Rumblr, the app that professed to be the "Tinder for fighting," is a stunt designed to market a consulting firm.
Rumblr professed to be an app that applied the Tinder model to street fighting. The app billed itself as "Casualty-free casual fighting for free" on its website, alongisde mockups of a smartphone app including options for "RumblrHER" and "RumblrGroup." Like Tinder, you could swipe right on the profile photo of someone you wished to fight, and swipe left on someone you'd rather avoid. The site also said that the app would offer "Rumblr Explore," which allowed "anyone [to] browse and attend fights close by that other Rumblr users have arranged - all for free!"
The service, which started tweeting on October 29th, garnered a bunch of media attention over the weekend. It started on Friday with a brief blog post about Rumblr on VentureBeat. Yesterday, the Daily News reported that they had been in touch with the Rumblr team who assured them that the app was "100% serious," that they had people dying to fund them, and that they were working with the App Store to deal with legal issues.
Meanwhile, people on Twitter got excited about it, jokingly or otherwise:
Then a countdown also appeared on Rumblr's site saying that read as follows:
Due to heavy demand, Rumblr will be released as a beta web application on app.getrumblr.com at 5:00 PM EST today, 11/9/15.
Doubts were raised prior to Monday's 5PM launch, however. A WHOIS search for getrumblr.com pointed to the website of Jack Kim, a Stanford student. Kim is involved with a music startup called OneTune and previously started a now-defunct "search engine" (it ran on Google, then by Bing) that "donate[d] 100% of revenues to charity," according to a glowing 2012 mini-profile. Meanwhile, Caitlin Dewey at The Washington Post did some digging and discovered Kim and another business-minded teen named Matt Henderson were behind the app; Dewey also talked to several lawyers who argued that Rumblr would be highly illegal to run. They told Dewey the app was real, too, though she was understandably skeptical.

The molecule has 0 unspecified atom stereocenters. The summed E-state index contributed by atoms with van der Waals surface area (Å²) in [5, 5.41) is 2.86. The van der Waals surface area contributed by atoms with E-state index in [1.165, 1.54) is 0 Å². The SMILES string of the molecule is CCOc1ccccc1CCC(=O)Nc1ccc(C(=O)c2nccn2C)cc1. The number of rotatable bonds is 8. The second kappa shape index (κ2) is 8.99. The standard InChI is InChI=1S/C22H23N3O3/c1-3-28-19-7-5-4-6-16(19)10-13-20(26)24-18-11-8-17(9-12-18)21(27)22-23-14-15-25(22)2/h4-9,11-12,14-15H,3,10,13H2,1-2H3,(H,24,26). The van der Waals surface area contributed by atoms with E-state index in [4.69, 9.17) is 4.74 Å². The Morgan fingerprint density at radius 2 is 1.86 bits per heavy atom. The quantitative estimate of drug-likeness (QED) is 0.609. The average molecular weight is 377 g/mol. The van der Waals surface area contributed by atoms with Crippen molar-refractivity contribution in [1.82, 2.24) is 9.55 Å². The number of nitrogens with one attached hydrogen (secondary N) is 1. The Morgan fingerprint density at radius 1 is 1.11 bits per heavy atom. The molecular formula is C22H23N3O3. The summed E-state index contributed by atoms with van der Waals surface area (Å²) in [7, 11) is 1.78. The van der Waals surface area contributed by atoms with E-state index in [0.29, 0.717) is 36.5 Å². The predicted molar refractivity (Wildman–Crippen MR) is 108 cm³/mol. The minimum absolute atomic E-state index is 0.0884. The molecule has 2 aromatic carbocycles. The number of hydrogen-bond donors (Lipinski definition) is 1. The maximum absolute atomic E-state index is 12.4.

Just before the ostensible launch at 5pm, Rumblr's Twitter account said they would be ready soon, and were "punching through" technical difficulties.
Then it turned out it was a marketing stunt for a consulting firm called von Hughes that Kim, Henderson, and a friend are launching.
Once the "web app" went live, it took users through a brief conversation with a chat bot who talked tough before redirecting to a page announcing von Hughes. There, the three describe the endpoint of the ruse as their "attempt to turn this entire story into something positive." Now they're directing people towards groups working to stop domestic violence and gang violence.
In a blog post, this is how the three recount it:
Within a day or two, VentureBeat picked it up as a news story and, within another day or two, it spread to over two hundred news outlets globally. We saw it as an opportunity to show the world our ability to produce a brand and market a product, and that’s what we did.
They did, and everyone went along with it. Don't believe everything you read on the internet!
Ethan Chiel is a reporter for Fusion, writing mostly about the internet and technology. You can (and should) email him at firstname.lastname@example.org